Holiday shoppers were out in force hoping to get last minute bargains for Christmas but early indications suggest they didn't spend as much as in previous years. Despite a slew of deep discounts - some retailers say 2012 has not been a great year. Around the world, shoppers appeared subdued - not sure about what their economies might bring them in the New Year.
At U.S. shopping centers, parking lots were full - as thousands of last minute shoppers descended into crowded malls.
But the big crowds mask larger concerns. Consumer confidence has fallen to a 6-month low, and retailers say shoppers don't seem to be spending as much.
Dana Mattioli covers retail trends at the Wall Street Journal. "All the retailers are in panic mode. It hasn't been a great holiday season," she said.
But if flagging consumer confidence worries retailers, shoppers say they have other things on their minds.
In Greece, despite the festive decorations - the issue is not confidence but economic reality. After six years of recession, Greeks expect even tougher austerity measures in the New Year. So while shoppers in Athens look at the brightly decorated shop windows, few carry shopping bags.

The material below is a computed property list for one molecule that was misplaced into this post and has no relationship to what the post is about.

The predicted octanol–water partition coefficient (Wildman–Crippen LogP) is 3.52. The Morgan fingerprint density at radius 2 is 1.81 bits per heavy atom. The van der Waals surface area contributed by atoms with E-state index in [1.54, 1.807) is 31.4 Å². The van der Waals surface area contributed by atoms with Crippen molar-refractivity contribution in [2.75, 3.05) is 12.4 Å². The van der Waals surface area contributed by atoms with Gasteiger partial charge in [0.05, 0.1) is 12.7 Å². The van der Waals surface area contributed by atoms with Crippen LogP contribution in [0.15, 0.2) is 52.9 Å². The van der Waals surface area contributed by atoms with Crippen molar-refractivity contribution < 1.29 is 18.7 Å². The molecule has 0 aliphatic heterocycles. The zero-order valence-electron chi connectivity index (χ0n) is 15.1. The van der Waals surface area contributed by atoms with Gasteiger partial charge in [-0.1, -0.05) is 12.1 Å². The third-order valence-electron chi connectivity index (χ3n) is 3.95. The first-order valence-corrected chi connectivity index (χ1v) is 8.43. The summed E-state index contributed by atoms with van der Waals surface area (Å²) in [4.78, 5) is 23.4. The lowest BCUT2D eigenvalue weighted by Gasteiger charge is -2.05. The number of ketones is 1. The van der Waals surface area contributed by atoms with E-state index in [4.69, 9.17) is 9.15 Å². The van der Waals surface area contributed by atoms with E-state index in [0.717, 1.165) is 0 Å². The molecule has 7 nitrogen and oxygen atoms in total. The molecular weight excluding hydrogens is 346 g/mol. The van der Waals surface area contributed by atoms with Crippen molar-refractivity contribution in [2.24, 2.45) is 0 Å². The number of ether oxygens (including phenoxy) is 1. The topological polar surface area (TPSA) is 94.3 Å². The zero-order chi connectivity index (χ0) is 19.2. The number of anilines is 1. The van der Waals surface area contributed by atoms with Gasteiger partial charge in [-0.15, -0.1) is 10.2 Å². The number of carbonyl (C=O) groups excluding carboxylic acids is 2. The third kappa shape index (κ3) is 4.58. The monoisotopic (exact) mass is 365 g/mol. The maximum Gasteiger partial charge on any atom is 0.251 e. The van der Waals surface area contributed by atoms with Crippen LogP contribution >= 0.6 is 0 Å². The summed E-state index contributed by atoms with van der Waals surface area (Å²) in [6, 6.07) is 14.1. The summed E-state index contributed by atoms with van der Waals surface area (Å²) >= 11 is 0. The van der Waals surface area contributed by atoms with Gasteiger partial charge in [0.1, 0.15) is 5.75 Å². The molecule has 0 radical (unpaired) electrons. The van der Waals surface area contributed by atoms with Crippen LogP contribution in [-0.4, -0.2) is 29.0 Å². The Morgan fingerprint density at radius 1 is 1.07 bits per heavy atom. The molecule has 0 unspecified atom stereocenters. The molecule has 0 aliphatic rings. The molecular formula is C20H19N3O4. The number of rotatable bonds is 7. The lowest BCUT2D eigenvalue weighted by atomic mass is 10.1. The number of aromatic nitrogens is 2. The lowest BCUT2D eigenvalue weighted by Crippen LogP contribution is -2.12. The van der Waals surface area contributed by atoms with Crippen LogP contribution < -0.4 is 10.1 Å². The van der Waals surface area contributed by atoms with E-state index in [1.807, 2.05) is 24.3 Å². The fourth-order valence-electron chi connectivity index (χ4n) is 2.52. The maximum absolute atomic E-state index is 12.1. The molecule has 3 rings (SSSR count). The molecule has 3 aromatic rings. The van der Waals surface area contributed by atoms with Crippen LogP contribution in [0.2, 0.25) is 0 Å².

One Greek pensioner says, after rent and food, there's just no money left. "Nothing, the economic hardships are so great that we cannot afford to buy anything," said George Manikas.
In Spain, where unemployment is 26 percent, shop owners are dropping food prices to tempt consumers. But Emilio Perez, a butcher, says customers have less money to spend.
"We are selling between 20 percent and 30 percent less than last year. The purchasing power people had has been taken away from them, and we can all feel that very clearly," he said.
But in Ghana, where money is tight and inflation is 9.3 percent, some shoppers were more philosophical. "There is no money in the system as per se, yes but we wouldn't think too much about that, money or no money. Since we have life, we have to do something for our children and loved ones," said shopper Vida Afforo.
But American retailers who enjoyed a brisk start to the holiday shopping season last month - are not ready to give up.
Retail analyst Bill Martin says there's still one week of holiday shopping before the year ends. "Retailers are hoping that the consumers will come back and deliver those same strong results during this last weekend of the year," he said.
Worldwide, the bigger concern is whether American lawmakers are willing to drive the U.S. economy back into a recession. Despite the threat of economic shock from higher taxes and automatic spending cuts, neither political party appears willing to bend on a year end deadline for a budget deal.